This image of quartz and seaweed is in the littoral zone of the southern coast of the Fleurieu Peninsula in South Australia. This is where I now live, and the coast is a part of my dally walks in all kinds of weather. I always take a camera with me on these walks.
The image is a handheld macro photo made whilst I was on an early morning poodlewalk with Kayla. The picture was made just before I went on the Wentworth photocamp for the Mallee Routes project, and it was before the autumn rains came and the weather turned cold.
Most of the subject matter along this coast is in the detail rather the broad or panoramic landscape or seascape views. From what I can see the latter is what most of the photographers visiting the coast tend to concentrate on. I had been frustrated in the past because I didn't have equipment to do this kind of close-up work whilst on the daily walks. I had a tripod and a medium format film camera and it was cumbersome to carry, and difficult to use. So much of the detail is situated in difficult spots that make the use of a tripod impractical. So I used the iPhone.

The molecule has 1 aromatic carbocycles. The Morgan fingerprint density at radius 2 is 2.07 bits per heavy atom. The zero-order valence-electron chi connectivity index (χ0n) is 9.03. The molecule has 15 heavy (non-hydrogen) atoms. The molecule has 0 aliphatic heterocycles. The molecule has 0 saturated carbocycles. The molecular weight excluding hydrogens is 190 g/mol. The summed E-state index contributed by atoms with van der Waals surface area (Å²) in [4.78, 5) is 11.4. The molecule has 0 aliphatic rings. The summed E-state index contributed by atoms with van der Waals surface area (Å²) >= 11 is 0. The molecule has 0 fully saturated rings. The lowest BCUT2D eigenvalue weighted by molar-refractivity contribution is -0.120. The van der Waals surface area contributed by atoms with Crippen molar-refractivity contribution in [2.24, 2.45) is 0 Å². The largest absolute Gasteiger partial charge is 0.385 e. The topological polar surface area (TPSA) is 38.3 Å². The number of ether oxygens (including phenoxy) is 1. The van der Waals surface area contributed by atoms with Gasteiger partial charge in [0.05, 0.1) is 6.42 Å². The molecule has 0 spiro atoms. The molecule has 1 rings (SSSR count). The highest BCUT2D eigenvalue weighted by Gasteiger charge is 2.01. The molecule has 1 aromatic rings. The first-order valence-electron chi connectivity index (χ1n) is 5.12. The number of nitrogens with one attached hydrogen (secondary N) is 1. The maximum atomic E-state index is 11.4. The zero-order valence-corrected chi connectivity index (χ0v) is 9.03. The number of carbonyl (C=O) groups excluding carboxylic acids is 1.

The gear I currently use for this kind of macro work is a Sony NEX-7 (circa 2010) with its APS-C sensor, a Voigtlander close up adaptor, and an old Leica 35mm M lens (1970s) from my old Leica M4. Only the Voigtlander adaptor is new. Though it was expensive it enables me to combine an old digital mirrorless camera with an old Leica film lens. This allows me to photograph hand held more often in low situations than I could with a 35mm film camera.
I am happy with the results from the mix and match of old equipment that I am now using for this kind of macro photography. It works for me.
When the Sony NEX-7 camera body stops working in another couple of years I can replace the mirrorless digital body with a more modern second hand mirrorless digital camera body --say a Sony A7111. -This would give me even more flexibility to photograph in low light situations.